Unique Resource Bridges Gap Between Conservationists and Indigenous Peoples


(WASHINGTON, D.C) —  In the global race to preserve biological diversity and stave off climate change, conservation projects, such as protected areas, have had a devastating impact on indigenous peoples in throughout North, Central and South America, including Mexico and the Caribbean.  A new resource, Conservation and Indigenous Peoples in Mesoamerica: A Guide, is intended to educate conservation actors, including government agencies and non-governmental organizations, about the legal rights of indigenous peoples and how to work with them as collective rights-holders and equal partners to protect the environment.

“Conservation projects have a long and unfortunate record of dispossessing indigenous peoples from their traditional land and territories, rendering them homeless,” said Robert T. Coulter, executive director of the Indian Law Resource Center. “This Guide urges a paradigm shift toward a practice in which conservationists work with indigenous peoples in profound new ways.”

The Guide argues that greater attention should be given to indigenous peoples’ substantive rights, including their collective rights of self-determination and land ownership, rather than merely recognizing participatory rights, such as those relating to participation in decision making or consultation.  The Guide’s authors, concurring with an International Union for Conservation of Nature (IUCN) study, note that countries and NGOs have deliberately used participatory rights “to give the false impression that the views of Indigenous peoples are being taken into account when in fact they are not.”

“International work on environmental concerns about Indian land and resources should begin on the sound basis of cooperation with the Indian peoples who live in the endangered areas,” said Armstrong Wiggins, a Miskito leader who directs the Indian Law Resource Center’s Washington Office.

The Guide, developed as a collaborative project by the Indian Law Resource Center and the IUCN Commission on Environmental, Economic and Social Policy (CEESP), has a regional focus on Mesoamerica.  Mesoamerica is the central region of the Americas, extending roughly from central Mexico south through Belize, Guatemala, El Salvador, Honduras, Nicaragua, and northern Costa Rica.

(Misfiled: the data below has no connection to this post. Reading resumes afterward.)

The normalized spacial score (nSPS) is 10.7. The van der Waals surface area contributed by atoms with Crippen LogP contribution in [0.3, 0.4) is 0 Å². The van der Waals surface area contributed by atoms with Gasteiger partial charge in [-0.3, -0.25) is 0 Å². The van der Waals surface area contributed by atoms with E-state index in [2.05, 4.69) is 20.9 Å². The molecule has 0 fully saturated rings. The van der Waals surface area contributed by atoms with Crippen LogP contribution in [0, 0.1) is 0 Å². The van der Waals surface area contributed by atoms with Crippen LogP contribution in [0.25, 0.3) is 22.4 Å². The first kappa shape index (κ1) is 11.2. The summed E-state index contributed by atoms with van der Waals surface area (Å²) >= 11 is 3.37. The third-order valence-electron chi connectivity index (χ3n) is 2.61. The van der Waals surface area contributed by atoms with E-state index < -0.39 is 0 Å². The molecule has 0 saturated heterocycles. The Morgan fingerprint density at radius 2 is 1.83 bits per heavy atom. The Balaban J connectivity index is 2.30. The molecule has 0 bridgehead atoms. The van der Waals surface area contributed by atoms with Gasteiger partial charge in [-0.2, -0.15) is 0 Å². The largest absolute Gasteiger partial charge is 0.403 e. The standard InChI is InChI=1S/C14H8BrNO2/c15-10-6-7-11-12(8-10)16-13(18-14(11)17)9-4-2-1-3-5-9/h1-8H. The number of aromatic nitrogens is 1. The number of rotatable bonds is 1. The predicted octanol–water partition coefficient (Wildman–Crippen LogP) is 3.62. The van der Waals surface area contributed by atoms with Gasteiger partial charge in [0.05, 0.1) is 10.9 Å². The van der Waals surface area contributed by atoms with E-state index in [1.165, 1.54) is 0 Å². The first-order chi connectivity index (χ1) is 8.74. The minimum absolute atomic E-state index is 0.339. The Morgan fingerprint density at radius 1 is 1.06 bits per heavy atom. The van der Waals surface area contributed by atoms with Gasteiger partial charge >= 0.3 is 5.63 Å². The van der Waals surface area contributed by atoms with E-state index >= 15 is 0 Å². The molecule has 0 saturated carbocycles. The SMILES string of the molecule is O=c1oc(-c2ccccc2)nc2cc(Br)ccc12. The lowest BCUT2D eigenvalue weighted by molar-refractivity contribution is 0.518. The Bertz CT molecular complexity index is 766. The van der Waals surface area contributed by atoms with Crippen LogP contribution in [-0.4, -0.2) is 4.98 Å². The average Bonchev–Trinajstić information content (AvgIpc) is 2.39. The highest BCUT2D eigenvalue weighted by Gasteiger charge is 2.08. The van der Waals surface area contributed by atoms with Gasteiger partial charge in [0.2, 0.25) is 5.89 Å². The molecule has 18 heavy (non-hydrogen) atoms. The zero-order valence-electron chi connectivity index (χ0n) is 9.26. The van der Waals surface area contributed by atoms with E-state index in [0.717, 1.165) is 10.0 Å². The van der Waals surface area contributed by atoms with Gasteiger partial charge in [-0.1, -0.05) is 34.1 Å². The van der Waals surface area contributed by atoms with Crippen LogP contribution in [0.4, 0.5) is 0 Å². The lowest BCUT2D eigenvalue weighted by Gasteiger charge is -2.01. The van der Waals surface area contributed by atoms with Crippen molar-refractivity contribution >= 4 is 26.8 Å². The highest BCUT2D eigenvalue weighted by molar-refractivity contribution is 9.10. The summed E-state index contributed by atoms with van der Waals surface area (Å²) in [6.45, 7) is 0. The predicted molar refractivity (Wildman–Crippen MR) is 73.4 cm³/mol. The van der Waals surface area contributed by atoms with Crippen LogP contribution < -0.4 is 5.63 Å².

Indigenous peoples are custodians of some of the most biologically diverse territories remaining on the planet.  Simultaneously, they preserve much of the world’s linguistic and cultural diversity, maintaining worldviews and traditional knowledge that are valuable and beneficial to all humanity.

In Mesoamerica, 80 percent of protected areas overlap with indigenous peoples’ territories.  To protect those territories, indigenous governments and representative organizations have turned to the UN Declaration on the Rights of Indigenous Peoples because it recognizes their rights to self-determination, conservation and collective ownership over lands, territories and resources.

“We wanted to evaluate how well the intent of the UN Declaration on the Rights of Indigenous Peoples, adopted by the United Nations General Assembly in 2007, is being applied in conservation policies and actions at local and national levels,” said Aroha Te Pareake Mead, Chairperson of IUCN Commission on Environmental, Economic & Social Policy. “The Guide reveals there is a need to develop a new conservation ethic that supports diverse knowledge systems and values human rights.”

The Guide reviews various types of institutions that conservation actors often encounter in Mesoamerica; gives a legal review of the rights of indigenous peoples in regards to lands and resources; and highlights three case studies of conservation projects that are negatively impacting indigenous communities.

“The idea of a ‘protected area’ is not our concept, it is a made up government term.  This is not the way we think and feel as indigenous peoples; it's the thinking and feeling of the state, of environmentalists.  It is okay that an NGO wants to accompany us but they cannot come and tell us what to do.  What we need to do and how we need to do it should be defined by us,” said Donaldo Allen, Chair of the Land Commission of MASTA, a regional Miskito organization in Honduras.

The Guide is available for download in English and Spanish.